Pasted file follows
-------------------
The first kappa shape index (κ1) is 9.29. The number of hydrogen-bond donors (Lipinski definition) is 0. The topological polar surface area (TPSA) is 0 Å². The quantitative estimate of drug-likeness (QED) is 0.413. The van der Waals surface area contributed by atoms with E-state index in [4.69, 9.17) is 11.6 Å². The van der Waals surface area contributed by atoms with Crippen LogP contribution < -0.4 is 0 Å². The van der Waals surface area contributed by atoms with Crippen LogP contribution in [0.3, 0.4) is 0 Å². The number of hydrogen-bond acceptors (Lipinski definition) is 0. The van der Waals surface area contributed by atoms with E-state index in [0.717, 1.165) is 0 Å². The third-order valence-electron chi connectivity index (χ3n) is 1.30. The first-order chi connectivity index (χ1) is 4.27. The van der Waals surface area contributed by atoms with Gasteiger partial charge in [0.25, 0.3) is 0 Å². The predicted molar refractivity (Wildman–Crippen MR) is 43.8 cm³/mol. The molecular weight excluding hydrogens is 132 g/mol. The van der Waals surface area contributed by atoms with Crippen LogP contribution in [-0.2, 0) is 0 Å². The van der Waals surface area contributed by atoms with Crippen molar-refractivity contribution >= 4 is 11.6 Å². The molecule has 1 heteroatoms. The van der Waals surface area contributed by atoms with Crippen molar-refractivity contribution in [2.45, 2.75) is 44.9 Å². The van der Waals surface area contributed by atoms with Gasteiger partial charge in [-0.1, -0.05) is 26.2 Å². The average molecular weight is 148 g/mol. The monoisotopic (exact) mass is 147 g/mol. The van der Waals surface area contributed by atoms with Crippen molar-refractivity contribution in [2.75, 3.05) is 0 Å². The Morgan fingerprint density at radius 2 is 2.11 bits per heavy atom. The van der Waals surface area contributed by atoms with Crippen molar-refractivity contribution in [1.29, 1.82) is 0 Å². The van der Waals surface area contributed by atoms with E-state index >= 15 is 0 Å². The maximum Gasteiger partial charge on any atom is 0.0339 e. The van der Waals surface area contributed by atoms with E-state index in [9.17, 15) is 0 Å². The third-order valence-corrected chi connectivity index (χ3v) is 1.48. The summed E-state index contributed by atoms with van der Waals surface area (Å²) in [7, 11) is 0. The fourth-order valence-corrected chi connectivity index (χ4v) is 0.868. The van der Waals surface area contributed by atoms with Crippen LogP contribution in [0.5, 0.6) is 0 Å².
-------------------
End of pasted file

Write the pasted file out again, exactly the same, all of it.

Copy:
The first kappa shape index (κ1) is 9.29. The number of hydrogen-bond donors (Lipinski definition) is 0. The topological polar surface area (TPSA) is 0 Å². The quantitative estimate of drug-likeness (QED) is 0.413. The van der Waals surface area contributed by atoms with E-state index in [4.69, 9.17) is 11.6 Å². The van der Waals surface area contributed by atoms with Crippen LogP contribution < -0.4 is 0 Å². The van der Waals surface area contributed by atoms with Crippen LogP contribution in [0.3, 0.4) is 0 Å². The number of hydrogen-bond acceptors (Lipinski definition) is 0. The van der Waals surface area contributed by atoms with E-state index in [0.717, 1.165) is 0 Å². The third-order valence-electron chi connectivity index (χ3n) is 1.30. The first-order chi connectivity index (χ1) is 4.27. The van der Waals surface area contributed by atoms with Gasteiger partial charge in [0.25, 0.3) is 0 Å². The predicted molar refractivity (Wildman–Crippen MR) is 43.8 cm³/mol. The molecular weight excluding hydrogens is 132 g/mol. The van der Waals surface area contributed by atoms with Crippen LogP contribution in [-0.2, 0) is 0 Å². The van der Waals surface area contributed by atoms with Crippen molar-refractivity contribution >= 4 is 11.6 Å². The molecule has 1 heteroatoms. The van der Waals surface area contributed by atoms with Crippen molar-refractivity contribution in [2.45, 2.75) is 44.9 Å². The van der Waals surface area contributed by atoms with Gasteiger partial charge in [-0.1, -0.05) is 26.2 Å². The average molecular weight is 148 g/mol. The monoisotopic (exact) mass is 147 g/mol. The van der Waals surface area contributed by atoms with Crippen molar-refractivity contribution in [2.75, 3.05) is 0 Å². The Morgan fingerprint density at radius 2 is 2.11 bits per heavy atom. The van der Waals surface area contributed by atoms with Crippen molar-refractivity contribution in [1.29, 1.82) is 0 Å². The van der Waals surface area contributed by atoms with E-state index >= 15 is 0 Å². The maximum Gasteiger partial charge on any atom is 0.0339 e. The van der Waals surface area contributed by atoms with E-state index in [9.17, 15) is 0 Å². The third-order valence-corrected chi connectivity index (χ3v) is 1.48. The summed E-state index contributed by atoms with van der Waals surface area (Å²) in [7, 11) is 0. The fourth-order valence-corrected chi connectivity index (χ4v) is 0.868. The van der Waals surface area contributed by atoms with Crippen LogP contribution in [0.5, 0.6) is 0 Å².